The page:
I don’t have experience in self-publishing, but based on my single stunt with Manning, I have a strong feeling that EiA is much better book due to their involvement.
In particular, Manning provided great editors, reviewers, copywriters, and proofers, and all of these people caught many issues at different levels. With self publishing you either need to hire these people, or otherwise try to do the job yourself. Therefore it’s more likely that (all other things being equal), a self-published book will to some extent be of lesser quality. However, if you are able to find good editors and reviewers, that doesn’t have to be the case.
Another possible benefit is that a publisher might give the book a wider visibility. Also, I feel that some people are likely to buy a book from a respected publisher, than from a lesser known author, because a publisher maintains a certain quality standard.
As a downside, if you sign with the publisher, you might end up losing the ownership of the work. In other words, the script now belongs to the publisher, and if at some point you want to leave, they can carry on without you.
They also have a big influence on how the content has to look like. You still get a lot of freedom, but not 100% you’d have if you were self-publishing.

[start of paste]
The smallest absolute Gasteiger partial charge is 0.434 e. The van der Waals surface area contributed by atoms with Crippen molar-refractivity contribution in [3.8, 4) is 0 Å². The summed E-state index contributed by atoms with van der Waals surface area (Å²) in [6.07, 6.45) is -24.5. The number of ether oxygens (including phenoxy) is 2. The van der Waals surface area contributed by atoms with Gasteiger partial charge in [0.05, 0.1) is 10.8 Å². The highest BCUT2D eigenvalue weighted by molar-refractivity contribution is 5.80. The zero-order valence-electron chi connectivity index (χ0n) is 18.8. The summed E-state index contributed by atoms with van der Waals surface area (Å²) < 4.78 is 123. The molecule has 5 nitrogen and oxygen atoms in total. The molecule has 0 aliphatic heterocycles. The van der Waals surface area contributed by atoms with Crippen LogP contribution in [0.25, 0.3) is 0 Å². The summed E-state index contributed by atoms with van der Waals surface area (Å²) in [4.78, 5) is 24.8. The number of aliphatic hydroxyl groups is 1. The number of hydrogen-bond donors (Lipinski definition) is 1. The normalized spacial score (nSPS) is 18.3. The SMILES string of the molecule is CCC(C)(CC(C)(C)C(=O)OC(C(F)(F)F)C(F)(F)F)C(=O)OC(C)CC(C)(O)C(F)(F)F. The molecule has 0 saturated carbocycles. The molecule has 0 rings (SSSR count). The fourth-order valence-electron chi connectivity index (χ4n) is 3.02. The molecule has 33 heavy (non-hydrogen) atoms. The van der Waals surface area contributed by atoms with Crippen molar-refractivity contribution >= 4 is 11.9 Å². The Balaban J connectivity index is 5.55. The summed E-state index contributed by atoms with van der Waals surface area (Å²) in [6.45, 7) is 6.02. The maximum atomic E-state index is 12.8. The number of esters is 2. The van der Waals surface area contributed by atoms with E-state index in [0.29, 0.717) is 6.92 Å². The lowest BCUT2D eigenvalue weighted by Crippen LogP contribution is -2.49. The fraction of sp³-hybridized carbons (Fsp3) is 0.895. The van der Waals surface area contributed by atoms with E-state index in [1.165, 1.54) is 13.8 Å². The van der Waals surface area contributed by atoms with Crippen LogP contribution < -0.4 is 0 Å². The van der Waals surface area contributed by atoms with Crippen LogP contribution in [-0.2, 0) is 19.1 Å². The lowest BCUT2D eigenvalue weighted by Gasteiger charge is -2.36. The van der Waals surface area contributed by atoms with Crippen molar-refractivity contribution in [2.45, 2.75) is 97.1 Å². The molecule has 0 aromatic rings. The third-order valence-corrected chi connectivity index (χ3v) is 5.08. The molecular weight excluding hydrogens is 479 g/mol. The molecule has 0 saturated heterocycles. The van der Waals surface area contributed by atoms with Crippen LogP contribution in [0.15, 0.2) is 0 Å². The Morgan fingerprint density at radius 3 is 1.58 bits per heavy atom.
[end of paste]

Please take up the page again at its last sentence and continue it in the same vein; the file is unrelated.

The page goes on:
Another possible downside is tooling. If the internal toolchain of the publisher is bad (perhaps because of legacy reasons), then it becomes harder write the book and to update it later. Manning used to be notorious for that. It’s been more than a year since I worked with them, so maybe something has improved, although I have some doubts Also, when it comes to Manning - due to their toolchain, syntax highlighting was not possible at the time I was writing the book. So that’s another possible issue (depending on the publisher of course).
And of course, a publisher will take some cut of sales, possibly way more than 50%.
So there are pros/cons for both approaches. I’m personally very happy that I’ve done my first book for Manning. The product is much better owing to their involvement, and I’d recommend anyone to write the first book for some publisher. That being said, if I’m ever going to write another book, I’ll strongly consider self-publishing it. It will require more work, and some financial investment, but I feel the final product could be better, I would have a full creative control over it, and I’d end up owning the product completely.